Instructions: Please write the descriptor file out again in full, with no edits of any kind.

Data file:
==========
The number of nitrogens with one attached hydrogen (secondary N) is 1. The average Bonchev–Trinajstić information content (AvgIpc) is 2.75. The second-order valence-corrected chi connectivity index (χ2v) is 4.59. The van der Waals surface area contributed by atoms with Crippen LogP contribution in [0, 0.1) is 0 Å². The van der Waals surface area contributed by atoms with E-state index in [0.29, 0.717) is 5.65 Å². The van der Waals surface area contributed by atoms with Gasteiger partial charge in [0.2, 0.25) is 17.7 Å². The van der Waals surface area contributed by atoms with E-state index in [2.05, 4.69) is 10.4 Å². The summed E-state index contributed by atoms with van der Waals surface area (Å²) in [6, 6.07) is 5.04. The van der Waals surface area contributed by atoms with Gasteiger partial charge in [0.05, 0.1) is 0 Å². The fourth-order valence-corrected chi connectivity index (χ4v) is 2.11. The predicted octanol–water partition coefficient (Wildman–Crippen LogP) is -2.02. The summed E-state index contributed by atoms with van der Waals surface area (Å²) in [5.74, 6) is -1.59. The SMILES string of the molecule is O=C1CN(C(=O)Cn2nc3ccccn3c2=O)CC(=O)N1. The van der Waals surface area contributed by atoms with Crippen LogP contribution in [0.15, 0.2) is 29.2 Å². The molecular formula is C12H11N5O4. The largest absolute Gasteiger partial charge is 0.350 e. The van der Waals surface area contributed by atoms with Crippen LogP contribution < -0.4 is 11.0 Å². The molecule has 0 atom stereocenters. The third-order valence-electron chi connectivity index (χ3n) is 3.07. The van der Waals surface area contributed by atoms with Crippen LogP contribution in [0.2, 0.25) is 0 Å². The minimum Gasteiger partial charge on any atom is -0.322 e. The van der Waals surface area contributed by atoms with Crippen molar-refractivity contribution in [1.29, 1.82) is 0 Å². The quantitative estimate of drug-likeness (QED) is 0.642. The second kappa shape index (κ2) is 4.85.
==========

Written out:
The number of nitrogens with one attached hydrogen (secondary N) is 1. The average Bonchev–Trinajstić information content (AvgIpc) is 2.75. The second-order valence-corrected chi connectivity index (χ2v) is 4.59. The van der Waals surface area contributed by atoms with Crippen LogP contribution in [0, 0.1) is 0 Å². The van der Waals surface area contributed by atoms with E-state index in [0.29, 0.717) is 5.65 Å². The van der Waals surface area contributed by atoms with Gasteiger partial charge in [0.2, 0.25) is 17.7 Å². The van der Waals surface area contributed by atoms with E-state index in [2.05, 4.69) is 10.4 Å². The summed E-state index contributed by atoms with van der Waals surface area (Å²) in [6, 6.07) is 5.04. The van der Waals surface area contributed by atoms with Gasteiger partial charge in [0.05, 0.1) is 0 Å². The fourth-order valence-corrected chi connectivity index (χ4v) is 2.11. The predicted octanol–water partition coefficient (Wildman–Crippen LogP) is -2.02. The summed E-state index contributed by atoms with van der Waals surface area (Å²) in [5.74, 6) is -1.59. The SMILES string of the molecule is O=C1CN(C(=O)Cn2nc3ccccn3c2=O)CC(=O)N1. The van der Waals surface area contributed by atoms with Crippen LogP contribution in [0.15, 0.2) is 29.2 Å². The molecular formula is C12H11N5O4. The largest absolute Gasteiger partial charge is 0.350 e. The van der Waals surface area contributed by atoms with Crippen LogP contribution < -0.4 is 11.0 Å². The molecule has 0 atom stereocenters. The third-order valence-electron chi connectivity index (χ3n) is 3.07. The van der Waals surface area contributed by atoms with Crippen LogP contribution in [0.2, 0.25) is 0 Å². The minimum Gasteiger partial charge on any atom is -0.322 e. The van der Waals surface area contributed by atoms with Crippen molar-refractivity contribution in [1.29, 1.82) is 0 Å². The quantitative estimate of drug-likeness (QED) is 0.642. The second kappa shape index (κ2) is 4.85.